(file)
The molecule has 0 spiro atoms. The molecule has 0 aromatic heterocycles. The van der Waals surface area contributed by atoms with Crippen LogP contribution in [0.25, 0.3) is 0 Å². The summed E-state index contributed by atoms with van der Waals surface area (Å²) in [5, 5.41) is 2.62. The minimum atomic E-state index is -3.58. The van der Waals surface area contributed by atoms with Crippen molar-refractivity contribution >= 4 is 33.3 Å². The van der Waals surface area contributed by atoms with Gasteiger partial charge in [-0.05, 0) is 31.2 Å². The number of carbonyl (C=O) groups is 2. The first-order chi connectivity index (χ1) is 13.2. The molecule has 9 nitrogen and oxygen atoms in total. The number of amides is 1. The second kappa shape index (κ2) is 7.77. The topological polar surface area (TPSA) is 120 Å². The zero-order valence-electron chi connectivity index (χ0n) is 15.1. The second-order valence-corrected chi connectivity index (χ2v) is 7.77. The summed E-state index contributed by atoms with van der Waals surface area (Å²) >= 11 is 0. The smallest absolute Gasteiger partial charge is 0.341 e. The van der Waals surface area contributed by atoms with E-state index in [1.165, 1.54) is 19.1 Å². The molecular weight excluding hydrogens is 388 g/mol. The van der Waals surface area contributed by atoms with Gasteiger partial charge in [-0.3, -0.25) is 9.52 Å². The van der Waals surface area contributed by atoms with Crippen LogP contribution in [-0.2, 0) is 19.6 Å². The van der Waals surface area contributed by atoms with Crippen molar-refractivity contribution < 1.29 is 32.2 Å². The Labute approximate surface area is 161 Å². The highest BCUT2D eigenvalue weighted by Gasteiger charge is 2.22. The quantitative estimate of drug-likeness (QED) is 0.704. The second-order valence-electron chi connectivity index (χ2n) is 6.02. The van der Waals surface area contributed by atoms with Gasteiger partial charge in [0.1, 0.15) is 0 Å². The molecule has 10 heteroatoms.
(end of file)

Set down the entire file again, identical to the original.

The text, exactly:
The molecule has 0 spiro atoms. The molecule has 0 aromatic heterocycles. The van der Waals surface area contributed by atoms with Crippen LogP contribution in [0.25, 0.3) is 0 Å². The summed E-state index contributed by atoms with van der Waals surface area (Å²) in [5, 5.41) is 2.62. The minimum atomic E-state index is -3.58. The van der Waals surface area contributed by atoms with Crippen molar-refractivity contribution >= 4 is 33.3 Å². The van der Waals surface area contributed by atoms with Gasteiger partial charge in [-0.05, 0) is 31.2 Å². The number of carbonyl (C=O) groups is 2. The first-order chi connectivity index (χ1) is 13.2. The molecule has 9 nitrogen and oxygen atoms in total. The number of amides is 1. The second kappa shape index (κ2) is 7.77. The topological polar surface area (TPSA) is 120 Å². The zero-order valence-electron chi connectivity index (χ0n) is 15.1. The second-order valence-corrected chi connectivity index (χ2v) is 7.77. The summed E-state index contributed by atoms with van der Waals surface area (Å²) >= 11 is 0. The smallest absolute Gasteiger partial charge is 0.341 e. The van der Waals surface area contributed by atoms with E-state index in [1.165, 1.54) is 19.1 Å². The molecular weight excluding hydrogens is 388 g/mol. The van der Waals surface area contributed by atoms with Gasteiger partial charge in [-0.3, -0.25) is 9.52 Å². The van der Waals surface area contributed by atoms with Crippen LogP contribution in [-0.2, 0) is 19.6 Å². The van der Waals surface area contributed by atoms with Crippen molar-refractivity contribution < 1.29 is 32.2 Å². The Labute approximate surface area is 161 Å². The highest BCUT2D eigenvalue weighted by Gasteiger charge is 2.22. The quantitative estimate of drug-likeness (QED) is 0.704. The second-order valence-electron chi connectivity index (χ2n) is 6.02. The van der Waals surface area contributed by atoms with Gasteiger partial charge in [0.1, 0.15) is 0 Å². The molecule has 10 heteroatoms.